LUT or Lookup Table is a series of color data that change the color value of an image when it’s applied to it. In fact, LUT is a conversion table. Every image has a number of luminance values, what software like Premiere Pro does, is that it analyzes each pixel of the image to find out its luminance value, then changes the luminance value of that pixel based on the data in the conversion table inside the LUT. and it does it for every pixel until the whole image is changed in color.
How to Apply LUTs
To some extent, LUTs are the color palette you add to your video to go directly to the color mood you want and then edit it to get exactly what’s suitable for your video. So adding LUTs, in most cases, is just the beginning of the process and you are required to tweak the settings of the LUT like Contrast, Exposure, Saturation and the like. LUTs are generally in two file formats .cube and .3dl And these two formats work out on almost every editing software which makes using LUTs simple. In an editing software like Premiere Pro, you can add a LUT by opening the Lumetri Color, under Basic Correction, in the Input LUT drop-down select Browse and then choose your LUT. Then you can edit the look it gives you by changing settings like exposure, contrast, and saturation. As an instance, if your LUT has injected intense colors to your image and it’s not appealing to the eye, you can fix it by either changing the saturation or the contrast if it’s too dark.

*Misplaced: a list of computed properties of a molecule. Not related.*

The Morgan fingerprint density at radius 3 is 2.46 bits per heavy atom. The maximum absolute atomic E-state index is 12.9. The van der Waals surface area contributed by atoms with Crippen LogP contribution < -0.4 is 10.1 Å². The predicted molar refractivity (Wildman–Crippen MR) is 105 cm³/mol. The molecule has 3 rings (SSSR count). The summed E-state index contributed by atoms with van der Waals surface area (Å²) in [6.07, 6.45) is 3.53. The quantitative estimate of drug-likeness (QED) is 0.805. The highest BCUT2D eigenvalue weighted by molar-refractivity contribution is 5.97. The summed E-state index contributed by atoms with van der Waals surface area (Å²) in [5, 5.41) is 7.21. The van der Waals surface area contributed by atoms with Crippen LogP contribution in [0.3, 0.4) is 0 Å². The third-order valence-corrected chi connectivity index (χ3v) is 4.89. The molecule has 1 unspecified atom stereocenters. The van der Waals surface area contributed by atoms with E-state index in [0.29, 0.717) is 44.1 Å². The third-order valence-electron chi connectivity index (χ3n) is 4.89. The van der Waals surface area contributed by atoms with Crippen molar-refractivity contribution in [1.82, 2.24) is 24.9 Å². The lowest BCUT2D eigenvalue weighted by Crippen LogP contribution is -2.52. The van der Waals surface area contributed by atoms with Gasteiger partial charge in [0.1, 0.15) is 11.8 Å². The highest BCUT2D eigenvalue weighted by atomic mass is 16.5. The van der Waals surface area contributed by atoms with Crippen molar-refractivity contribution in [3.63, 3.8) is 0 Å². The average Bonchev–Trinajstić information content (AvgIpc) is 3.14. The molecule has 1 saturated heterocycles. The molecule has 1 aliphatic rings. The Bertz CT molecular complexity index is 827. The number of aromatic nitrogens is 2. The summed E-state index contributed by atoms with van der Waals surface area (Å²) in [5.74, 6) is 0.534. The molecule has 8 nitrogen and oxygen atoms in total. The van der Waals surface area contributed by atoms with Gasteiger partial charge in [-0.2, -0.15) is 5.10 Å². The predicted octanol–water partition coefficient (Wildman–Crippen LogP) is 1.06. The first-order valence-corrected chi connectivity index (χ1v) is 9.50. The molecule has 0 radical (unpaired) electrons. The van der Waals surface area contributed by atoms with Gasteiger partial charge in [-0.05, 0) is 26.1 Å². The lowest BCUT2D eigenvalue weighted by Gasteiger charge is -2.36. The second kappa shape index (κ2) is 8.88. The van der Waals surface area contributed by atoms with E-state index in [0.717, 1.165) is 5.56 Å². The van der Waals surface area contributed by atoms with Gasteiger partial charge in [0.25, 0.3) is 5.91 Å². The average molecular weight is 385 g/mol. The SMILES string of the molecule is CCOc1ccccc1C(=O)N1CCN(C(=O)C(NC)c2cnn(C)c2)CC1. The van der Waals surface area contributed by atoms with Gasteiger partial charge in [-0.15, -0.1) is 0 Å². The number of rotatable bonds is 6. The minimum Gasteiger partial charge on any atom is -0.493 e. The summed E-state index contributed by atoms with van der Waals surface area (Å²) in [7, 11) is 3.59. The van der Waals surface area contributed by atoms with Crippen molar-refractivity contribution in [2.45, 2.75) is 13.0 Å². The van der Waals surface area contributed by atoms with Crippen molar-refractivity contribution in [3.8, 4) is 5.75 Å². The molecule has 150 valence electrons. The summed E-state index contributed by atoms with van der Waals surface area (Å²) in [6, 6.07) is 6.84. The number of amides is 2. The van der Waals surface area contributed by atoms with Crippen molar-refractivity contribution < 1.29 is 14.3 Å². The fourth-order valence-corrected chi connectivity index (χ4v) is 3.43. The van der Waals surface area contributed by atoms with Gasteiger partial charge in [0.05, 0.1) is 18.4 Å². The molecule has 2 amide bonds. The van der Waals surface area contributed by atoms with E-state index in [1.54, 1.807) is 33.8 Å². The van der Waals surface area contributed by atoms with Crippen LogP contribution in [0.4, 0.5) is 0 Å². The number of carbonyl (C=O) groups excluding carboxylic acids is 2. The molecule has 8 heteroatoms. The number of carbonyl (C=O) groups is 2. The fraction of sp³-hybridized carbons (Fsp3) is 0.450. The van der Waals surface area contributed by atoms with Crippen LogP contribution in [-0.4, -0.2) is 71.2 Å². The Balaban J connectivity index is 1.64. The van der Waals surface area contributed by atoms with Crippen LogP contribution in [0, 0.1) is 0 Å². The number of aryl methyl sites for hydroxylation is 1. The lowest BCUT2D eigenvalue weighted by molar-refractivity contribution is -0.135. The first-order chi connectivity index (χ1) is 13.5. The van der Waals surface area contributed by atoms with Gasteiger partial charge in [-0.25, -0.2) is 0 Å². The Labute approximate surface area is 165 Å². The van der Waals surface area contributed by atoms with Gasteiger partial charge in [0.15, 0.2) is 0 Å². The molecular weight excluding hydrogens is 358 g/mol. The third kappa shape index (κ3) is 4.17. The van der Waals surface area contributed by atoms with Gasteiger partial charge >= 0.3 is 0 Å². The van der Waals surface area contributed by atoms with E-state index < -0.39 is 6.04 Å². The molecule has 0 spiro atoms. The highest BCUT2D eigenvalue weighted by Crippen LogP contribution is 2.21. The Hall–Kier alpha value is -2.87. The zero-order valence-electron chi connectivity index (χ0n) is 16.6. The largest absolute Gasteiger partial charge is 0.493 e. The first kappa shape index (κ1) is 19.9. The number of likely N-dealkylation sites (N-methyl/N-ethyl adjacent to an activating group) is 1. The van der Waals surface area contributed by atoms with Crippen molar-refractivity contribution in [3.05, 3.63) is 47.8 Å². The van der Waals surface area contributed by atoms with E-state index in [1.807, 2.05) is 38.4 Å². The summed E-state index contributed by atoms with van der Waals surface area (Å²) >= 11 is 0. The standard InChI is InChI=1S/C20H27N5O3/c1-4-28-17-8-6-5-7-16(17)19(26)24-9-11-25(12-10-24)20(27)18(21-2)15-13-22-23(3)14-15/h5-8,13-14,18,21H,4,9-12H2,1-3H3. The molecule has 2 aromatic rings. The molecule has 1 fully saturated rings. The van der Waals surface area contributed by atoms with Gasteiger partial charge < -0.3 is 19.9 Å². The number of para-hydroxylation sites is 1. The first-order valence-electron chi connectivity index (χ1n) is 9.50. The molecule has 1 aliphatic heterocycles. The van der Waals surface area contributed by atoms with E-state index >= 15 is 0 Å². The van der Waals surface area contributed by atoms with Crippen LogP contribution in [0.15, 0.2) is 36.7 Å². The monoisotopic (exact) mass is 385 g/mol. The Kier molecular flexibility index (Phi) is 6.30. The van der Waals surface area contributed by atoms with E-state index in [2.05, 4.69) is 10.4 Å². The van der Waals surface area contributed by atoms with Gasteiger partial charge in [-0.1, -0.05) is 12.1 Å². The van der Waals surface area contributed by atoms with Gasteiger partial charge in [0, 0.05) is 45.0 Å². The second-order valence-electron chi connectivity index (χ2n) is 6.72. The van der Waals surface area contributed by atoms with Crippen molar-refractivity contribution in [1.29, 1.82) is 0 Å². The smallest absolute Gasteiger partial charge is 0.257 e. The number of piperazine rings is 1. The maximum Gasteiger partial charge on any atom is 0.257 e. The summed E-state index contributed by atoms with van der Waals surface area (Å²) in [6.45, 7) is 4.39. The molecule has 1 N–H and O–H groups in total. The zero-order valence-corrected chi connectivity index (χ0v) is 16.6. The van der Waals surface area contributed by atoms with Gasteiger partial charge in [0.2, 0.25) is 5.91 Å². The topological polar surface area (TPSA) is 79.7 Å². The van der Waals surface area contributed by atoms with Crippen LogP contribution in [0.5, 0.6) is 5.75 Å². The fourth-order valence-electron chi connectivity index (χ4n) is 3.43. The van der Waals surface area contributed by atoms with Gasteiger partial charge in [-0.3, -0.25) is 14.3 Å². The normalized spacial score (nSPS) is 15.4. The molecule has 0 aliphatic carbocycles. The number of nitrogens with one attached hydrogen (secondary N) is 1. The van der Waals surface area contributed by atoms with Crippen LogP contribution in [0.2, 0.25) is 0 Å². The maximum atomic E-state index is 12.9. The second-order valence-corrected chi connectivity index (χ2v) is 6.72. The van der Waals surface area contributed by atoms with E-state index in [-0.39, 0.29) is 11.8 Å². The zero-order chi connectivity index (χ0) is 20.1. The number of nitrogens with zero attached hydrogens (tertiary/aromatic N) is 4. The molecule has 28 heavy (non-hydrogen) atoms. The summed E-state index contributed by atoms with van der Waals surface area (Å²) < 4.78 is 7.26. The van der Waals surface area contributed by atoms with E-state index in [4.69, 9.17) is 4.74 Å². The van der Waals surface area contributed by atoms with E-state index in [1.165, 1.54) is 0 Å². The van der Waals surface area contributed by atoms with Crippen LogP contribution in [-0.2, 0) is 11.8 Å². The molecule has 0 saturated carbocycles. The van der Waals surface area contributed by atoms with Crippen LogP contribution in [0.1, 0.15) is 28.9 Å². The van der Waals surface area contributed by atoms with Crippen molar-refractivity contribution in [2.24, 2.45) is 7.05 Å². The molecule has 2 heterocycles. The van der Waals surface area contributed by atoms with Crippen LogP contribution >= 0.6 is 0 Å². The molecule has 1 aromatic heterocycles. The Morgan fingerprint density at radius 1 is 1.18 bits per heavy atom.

1D LUTs vs. 3D LUTs
In a very simple term, a 1D LUT gives you color alteration possibility far less than the 3D LUT. while 1D LUT changes the value of the color, the 3D one uses a color cube and in order to change the color, it changes the place of it somewhere in the cube. This way, you get RGB channels separately and manipulate each color of RGB more accurately. A 3D LUT also has a measurement of color capacity by having more nodes in the color cube and it’s called “grid”. So the higher the grid the more color possibility you’ll get in a 3D LUT. you can also tell the difference by their names. 1D LUT is obviously a flat one while a 3D LUT is, well, a 3 Dimensional color space and therefore more accurate and realistic.
As LUTs deal with colors and colors are visual elements of life, a set of examples will help better understanding the concept, so herein you can see different examples of LUTs being applied to change the color values of the image.
With the progression of LUTs, more companies tend to create various types of them to help filmmakers get the look they want from production to post-production. And adding LUTs in the camera really makes filmmaking easier in terms of seeing the end product. Because when you add a LUT to your camera you can see that the shot will work out for you or not, based on the mood you want to create. So in this case, it’s better to have lots of professional graded LUTs to work with and this is why using Pixflow’s 700 LUT pack for both production and post is recommended. You can add any of these LUTs to your camera to find the suitable color mode you want and then add it to your editing software to edit your footage and get the exact colors you need. It’s super handy!
In general, LUTs are useful and also tricky. They might confuse you about choosing the right one so a trusted source is really helpful for you to get the work done better. But in the end, like every other feature in video editing, you need to know LUTs well and practice a lot to learn how to use them in a professional way. So get out there and make some colors!